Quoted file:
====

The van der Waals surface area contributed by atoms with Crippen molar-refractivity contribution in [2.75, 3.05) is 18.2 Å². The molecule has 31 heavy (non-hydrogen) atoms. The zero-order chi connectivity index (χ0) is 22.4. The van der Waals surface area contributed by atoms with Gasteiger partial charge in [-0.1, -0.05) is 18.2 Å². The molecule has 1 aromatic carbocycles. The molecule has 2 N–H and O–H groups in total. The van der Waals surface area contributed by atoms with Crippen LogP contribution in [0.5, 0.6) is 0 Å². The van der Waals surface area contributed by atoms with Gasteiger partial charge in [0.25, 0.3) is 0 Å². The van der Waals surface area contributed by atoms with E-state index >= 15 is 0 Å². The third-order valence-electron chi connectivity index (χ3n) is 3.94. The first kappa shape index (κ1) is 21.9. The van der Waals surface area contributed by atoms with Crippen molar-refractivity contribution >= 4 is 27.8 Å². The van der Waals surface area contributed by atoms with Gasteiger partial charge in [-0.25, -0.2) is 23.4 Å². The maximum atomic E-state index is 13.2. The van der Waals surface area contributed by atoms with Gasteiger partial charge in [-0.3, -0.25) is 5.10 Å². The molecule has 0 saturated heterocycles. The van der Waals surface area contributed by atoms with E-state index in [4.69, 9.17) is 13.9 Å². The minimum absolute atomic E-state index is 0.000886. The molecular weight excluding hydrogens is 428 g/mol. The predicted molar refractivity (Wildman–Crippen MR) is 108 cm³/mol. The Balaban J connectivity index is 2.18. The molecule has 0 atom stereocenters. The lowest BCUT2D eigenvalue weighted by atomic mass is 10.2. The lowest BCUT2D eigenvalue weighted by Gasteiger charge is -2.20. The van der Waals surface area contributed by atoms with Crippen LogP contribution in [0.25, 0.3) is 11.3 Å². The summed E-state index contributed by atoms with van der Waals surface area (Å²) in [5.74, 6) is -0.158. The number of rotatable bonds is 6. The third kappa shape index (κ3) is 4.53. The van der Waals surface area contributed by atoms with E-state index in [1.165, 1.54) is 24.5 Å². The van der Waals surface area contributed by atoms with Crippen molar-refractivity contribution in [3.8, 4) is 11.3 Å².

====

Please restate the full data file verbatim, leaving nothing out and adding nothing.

The van der Waals surface area contributed by atoms with Crippen molar-refractivity contribution in [2.75, 3.05) is 18.2 Å². The molecule has 31 heavy (non-hydrogen) atoms. The zero-order chi connectivity index (χ0) is 22.4. The van der Waals surface area contributed by atoms with Gasteiger partial charge in [-0.1, -0.05) is 18.2 Å². The molecule has 1 aromatic carbocycles. The molecule has 2 N–H and O–H groups in total. The van der Waals surface area contributed by atoms with Crippen LogP contribution in [0.5, 0.6) is 0 Å². The van der Waals surface area contributed by atoms with Gasteiger partial charge in [0.25, 0.3) is 0 Å². The van der Waals surface area contributed by atoms with E-state index >= 15 is 0 Å². The third-order valence-electron chi connectivity index (χ3n) is 3.94. The first kappa shape index (κ1) is 21.9. The van der Waals surface area contributed by atoms with Crippen molar-refractivity contribution >= 4 is 27.8 Å². The van der Waals surface area contributed by atoms with Gasteiger partial charge in [-0.25, -0.2) is 23.4 Å². The maximum atomic E-state index is 13.2. The van der Waals surface area contributed by atoms with Gasteiger partial charge in [-0.3, -0.25) is 5.10 Å². The molecule has 0 saturated heterocycles. The van der Waals surface area contributed by atoms with E-state index in [4.69, 9.17) is 13.9 Å². The minimum absolute atomic E-state index is 0.000886. The molecular weight excluding hydrogens is 428 g/mol. The predicted molar refractivity (Wildman–Crippen MR) is 108 cm³/mol. The Balaban J connectivity index is 2.18. The molecule has 0 atom stereocenters. The lowest BCUT2D eigenvalue weighted by atomic mass is 10.2. The lowest BCUT2D eigenvalue weighted by Gasteiger charge is -2.20. The van der Waals surface area contributed by atoms with Crippen LogP contribution in [0.25, 0.3) is 11.3 Å². The summed E-state index contributed by atoms with van der Waals surface area (Å²) in [5.74, 6) is -0.158. The number of rotatable bonds is 6. The third kappa shape index (κ3) is 4.53. The van der Waals surface area contributed by atoms with E-state index in [1.165, 1.54) is 24.5 Å². The van der Waals surface area contributed by atoms with Crippen molar-refractivity contribution in [3.8, 4) is 11.3 Å².